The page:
• We overcome the limitations of Salesforce with innovative ideas, leveraging our wide knowledge of various platforms
  • To achieve business objectives, we also employ various tools such as DBAmp, Dell Boomi, Google Maps, Amazon Web Service, PeopleSoft, DocuSign, Conga Composer and SSIS
  • We are up to date with the latest offerings by and happenings in Salesforce. We make use of the Salesforce communities, Salesforce1 platform and Admin A mobile apps, chatter announcements, enhanced case feed features, Salesforce file sync and mobile push, Visualforce remote objects, Visualforce HTML5 support, API updates, flexible API limits, canvas updates and Apex updates
  • Our R&D team constantly experiments on every new feature of Salesforce to measure its utility and usability, be it a pilot, enhanced, new or beta feature


“The world of sales is changing rapidly and technology is driving these changes. Sales managers and teams everywhere are using social, mobile, big data, and cloud services to change the way they do business.”

- Salesforce.com

Other Benefits from Extentia:

Extentia has a dedicated team to build applications on the Salesforce cloud computing platform called the Salesforce1 Platform. This is a platform designed to create and implement applications for the social enterprise. You will be free to focus on building applications alone with no servers to purchase.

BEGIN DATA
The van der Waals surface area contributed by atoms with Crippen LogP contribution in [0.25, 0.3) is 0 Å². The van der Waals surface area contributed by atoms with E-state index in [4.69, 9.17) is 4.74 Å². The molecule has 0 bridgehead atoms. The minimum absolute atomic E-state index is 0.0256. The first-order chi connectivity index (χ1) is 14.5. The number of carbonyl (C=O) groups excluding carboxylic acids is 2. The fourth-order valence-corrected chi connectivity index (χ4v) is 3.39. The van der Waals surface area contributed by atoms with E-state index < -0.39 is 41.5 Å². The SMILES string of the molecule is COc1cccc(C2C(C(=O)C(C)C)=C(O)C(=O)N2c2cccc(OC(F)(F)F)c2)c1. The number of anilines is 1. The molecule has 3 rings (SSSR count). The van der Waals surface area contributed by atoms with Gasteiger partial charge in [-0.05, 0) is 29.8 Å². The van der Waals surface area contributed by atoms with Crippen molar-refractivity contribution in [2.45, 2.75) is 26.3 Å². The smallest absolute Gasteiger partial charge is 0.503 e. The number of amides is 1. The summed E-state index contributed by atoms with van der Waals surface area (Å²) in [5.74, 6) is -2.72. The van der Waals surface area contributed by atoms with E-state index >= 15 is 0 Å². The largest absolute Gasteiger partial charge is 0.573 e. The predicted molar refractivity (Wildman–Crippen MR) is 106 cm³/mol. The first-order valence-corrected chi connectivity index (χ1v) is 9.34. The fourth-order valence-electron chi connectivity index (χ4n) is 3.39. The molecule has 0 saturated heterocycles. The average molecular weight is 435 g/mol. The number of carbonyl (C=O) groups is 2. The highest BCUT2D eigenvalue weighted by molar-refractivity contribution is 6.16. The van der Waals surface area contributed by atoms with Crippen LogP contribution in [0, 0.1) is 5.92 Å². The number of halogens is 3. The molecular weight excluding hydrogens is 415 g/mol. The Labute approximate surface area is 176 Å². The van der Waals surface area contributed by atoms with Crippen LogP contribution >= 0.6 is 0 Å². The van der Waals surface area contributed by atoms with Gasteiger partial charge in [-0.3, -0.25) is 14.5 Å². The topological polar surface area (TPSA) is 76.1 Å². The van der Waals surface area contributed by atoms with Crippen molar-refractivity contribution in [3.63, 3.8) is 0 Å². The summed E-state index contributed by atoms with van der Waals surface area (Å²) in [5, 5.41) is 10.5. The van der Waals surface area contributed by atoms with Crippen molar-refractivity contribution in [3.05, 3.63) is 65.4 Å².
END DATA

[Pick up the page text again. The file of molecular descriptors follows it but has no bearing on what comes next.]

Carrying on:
It facilitates the creation of social and mobile applications for a range of uses – including reporting, search, business processes – will work on a reliable and secure system that scales as needed, and has automatic backup for data.

Extentia is a Registered Salesforce ISV Partner, and our team offers a wide range of Salesforce Integration services. We provide strategy, migration, custom development, integration, and ongoing management services across the cloud adoption life cycle. No matter the requirement, Extentia’s teams can work flexibly to reinforce your existing Salesforce endeavors.

Working with Extentia Gives you Access to Extensive Salesforce.com Expertise Including: